HSE to carry out focussed welding inspections in 2020

The Health and Safety Executive (HSE) sent out letters confirming that the fabrication and engineering sectors will be subjected to unannounced inspections between January and March 2020.

The inspections will focus on welding fume and required control measures and will examine two main areas:

  • Internal Welding Operations
  • External welding operations

Inspectors will be examining the required control measures in place including Respiratory Protective Equipment (RPE) and Local Exhaust Ventilation (LEV).

Regardless of duration, the HSE will no longer accept any welding undertaken without any suitable exposure control measures in place, as there is no known level of safe exposure.

 

What do you need to do?

Implement appropriate controls including looking at how you control fumes, as all indoor welding activities will require suitable engineering controls, such as local exhaust ventilation (LEV) and extraction.

Where these alone cannot control the exposure adequately, additional controls should be implemented, such as the use of Respiratory Protective Equipment (RPE) to protect the welder from residual fume.

If welding is done outside, controls will also be needed. RPE should be provided and employees should understand why these controls are in place and how to use the equipment safely. All equipment must also be suitable for the task at hand.

 

Welding Hierarchy of Control:

  1. Elimination

Redesign the job or eliminate a substance so that the hazard is removed.

  • Design the job so there is less hot work, e.g. Using CAD/3D design techniques.
  • Buy in raw materials with edge profiles already cut.
  • ensure surface coatings are removed prior to welding

 

  1. Substitution

Replace the metal or welding technique with a less hazardous one.

  • Use a welding technique that produces less fume.
  • For arc welding use the lowest current and voltage applicable.
  • Optimise your shielding gas.

 

  1. Engineering controls

Use work equipment or other measures to reduce exposure.

  • Use suitable local exhaust ventilation (LEV) to remove the fume at source.
  • Use a turntable to enable welding in a position where the fume rises away from the face (in addition to LEV).

 

  1. Management and administrative controls

These are all about identifying and implementing the procedures you need to reduce exposure.

  • Introduce a dedicated area for welding.
  • Control access to working area.
  • Minimise the work carried out in enclosed or confined spaces.
  • Implement a maintenance and test regime for LEV systems.

 

  1. Personal protective equipment

Masks, eye protections, gloves etc.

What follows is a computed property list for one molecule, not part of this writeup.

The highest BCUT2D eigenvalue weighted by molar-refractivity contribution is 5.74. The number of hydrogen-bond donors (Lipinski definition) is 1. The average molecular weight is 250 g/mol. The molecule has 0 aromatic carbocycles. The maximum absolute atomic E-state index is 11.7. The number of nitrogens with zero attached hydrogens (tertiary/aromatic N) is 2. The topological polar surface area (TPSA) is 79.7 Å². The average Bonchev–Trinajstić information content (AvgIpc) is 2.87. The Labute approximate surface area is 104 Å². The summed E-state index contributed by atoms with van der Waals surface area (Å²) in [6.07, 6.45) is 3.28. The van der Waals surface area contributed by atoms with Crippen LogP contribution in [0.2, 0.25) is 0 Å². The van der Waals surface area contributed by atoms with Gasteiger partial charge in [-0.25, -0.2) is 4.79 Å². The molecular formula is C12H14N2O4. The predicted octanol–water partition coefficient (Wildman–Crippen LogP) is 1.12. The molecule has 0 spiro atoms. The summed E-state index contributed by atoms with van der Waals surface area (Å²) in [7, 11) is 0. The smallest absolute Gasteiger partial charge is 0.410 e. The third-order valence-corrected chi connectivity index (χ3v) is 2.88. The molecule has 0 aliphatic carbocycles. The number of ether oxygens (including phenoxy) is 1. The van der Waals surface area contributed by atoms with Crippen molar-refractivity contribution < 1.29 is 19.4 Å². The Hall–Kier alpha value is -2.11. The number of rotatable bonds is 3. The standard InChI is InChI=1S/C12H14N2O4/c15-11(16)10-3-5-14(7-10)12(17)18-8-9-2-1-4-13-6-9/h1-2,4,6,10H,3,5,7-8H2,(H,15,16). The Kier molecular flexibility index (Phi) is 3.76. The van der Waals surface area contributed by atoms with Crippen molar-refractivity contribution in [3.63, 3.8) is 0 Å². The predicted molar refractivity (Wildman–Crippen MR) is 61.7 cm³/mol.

• Wear a battery powered respirator with a welding visor or helmet if the fume cannot be controlled in other ways.
  • Ensure other workers in the area are not exposed to the fume.
  • Where respirators are being used ensure that they are properly fitted, used and maintained.

 

Welding RPE


Where you cannot solely rely on LEV, or when welding outdoors where there is no LEV, you must provide suitable RPE. This can be in the form of a powered air respirator or a supplied air respirator which combines respiratory, eye and face protection, with an APF of at least 20.

For work not expected to exceed one hour, a FFP3 tight-fitting disposable mask or re-usable half-mask with a P3 filter may be adequate to protect against particulates if the wearer is clean shaven, but these particulate filters will not protect workers from welding gases contained in the fume. Note tight-fitting RPE can become uncomfortable to wear, leading to workers loosening or removing the RPE therefore if welding exceeds 1 hour then a powered respirator is recommended.

RPE must be suitable for each wearer. Face fit testing for devices with a tight-fitting face seal will ensure the equipment selected is suitable for each worker.

You should have an RPE management programme which includes:

  • suitable face-fit testing
  • a stock of spare parts for example, batteries and filters
  • clean storage of RPE when not in use
  • compatibility with other personal protective equipment (PPE) you have provided for the task, for example a welding visor

 

For further advice on this topic or any other area of health and safety management, please get in touch with our H&S Team on 01302 341 344.

By Ken Stevens CMIOSH – Risk Services Manager

 

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